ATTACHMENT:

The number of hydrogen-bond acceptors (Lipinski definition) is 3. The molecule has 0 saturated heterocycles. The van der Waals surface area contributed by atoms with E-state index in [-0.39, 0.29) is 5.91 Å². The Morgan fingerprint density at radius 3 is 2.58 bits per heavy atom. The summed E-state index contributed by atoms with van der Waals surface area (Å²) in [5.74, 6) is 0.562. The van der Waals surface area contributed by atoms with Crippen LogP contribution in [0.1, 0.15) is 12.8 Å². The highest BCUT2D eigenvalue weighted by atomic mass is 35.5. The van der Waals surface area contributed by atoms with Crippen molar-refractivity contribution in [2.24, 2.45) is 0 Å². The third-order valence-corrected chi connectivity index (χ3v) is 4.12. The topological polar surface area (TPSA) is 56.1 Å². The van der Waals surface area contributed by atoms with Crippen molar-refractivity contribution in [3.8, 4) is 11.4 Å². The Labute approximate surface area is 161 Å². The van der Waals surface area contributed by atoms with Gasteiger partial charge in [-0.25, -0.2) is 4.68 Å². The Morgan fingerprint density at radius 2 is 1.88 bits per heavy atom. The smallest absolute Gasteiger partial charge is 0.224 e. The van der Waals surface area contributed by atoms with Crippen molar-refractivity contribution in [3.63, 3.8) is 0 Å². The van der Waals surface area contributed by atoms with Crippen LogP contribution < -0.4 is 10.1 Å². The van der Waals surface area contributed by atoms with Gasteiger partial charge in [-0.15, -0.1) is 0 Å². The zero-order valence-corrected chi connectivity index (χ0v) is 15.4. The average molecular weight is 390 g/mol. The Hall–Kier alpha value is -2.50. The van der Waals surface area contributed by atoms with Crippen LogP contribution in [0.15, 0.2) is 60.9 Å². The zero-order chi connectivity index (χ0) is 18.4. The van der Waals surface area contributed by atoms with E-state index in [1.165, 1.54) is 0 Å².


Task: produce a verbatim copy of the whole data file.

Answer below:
The number of hydrogen-bond acceptors (Lipinski definition) is 3. The molecule has 0 saturated heterocycles. The van der Waals surface area contributed by atoms with E-state index in [-0.39, 0.29) is 5.91 Å². The Morgan fingerprint density at radius 3 is 2.58 bits per heavy atom. The summed E-state index contributed by atoms with van der Waals surface area (Å²) in [5.74, 6) is 0.562. The van der Waals surface area contributed by atoms with Crippen LogP contribution in [0.1, 0.15) is 12.8 Å². The highest BCUT2D eigenvalue weighted by atomic mass is 35.5. The van der Waals surface area contributed by atoms with Crippen molar-refractivity contribution in [2.24, 2.45) is 0 Å². The third-order valence-corrected chi connectivity index (χ3v) is 4.12. The topological polar surface area (TPSA) is 56.1 Å². The van der Waals surface area contributed by atoms with Crippen molar-refractivity contribution in [3.8, 4) is 11.4 Å². The Labute approximate surface area is 161 Å². The van der Waals surface area contributed by atoms with Gasteiger partial charge in [-0.25, -0.2) is 4.68 Å². The Morgan fingerprint density at radius 2 is 1.88 bits per heavy atom. The smallest absolute Gasteiger partial charge is 0.224 e. The van der Waals surface area contributed by atoms with Crippen molar-refractivity contribution in [3.63, 3.8) is 0 Å². The van der Waals surface area contributed by atoms with Crippen LogP contribution < -0.4 is 10.1 Å². The van der Waals surface area contributed by atoms with Gasteiger partial charge in [-0.15, -0.1) is 0 Å². The zero-order valence-corrected chi connectivity index (χ0v) is 15.4. The average molecular weight is 390 g/mol. The Hall–Kier alpha value is -2.50. The van der Waals surface area contributed by atoms with Crippen LogP contribution in [0.15, 0.2) is 60.9 Å². The zero-order chi connectivity index (χ0) is 18.4. The van der Waals surface area contributed by atoms with E-state index in [1.165, 1.54) is 0 Å².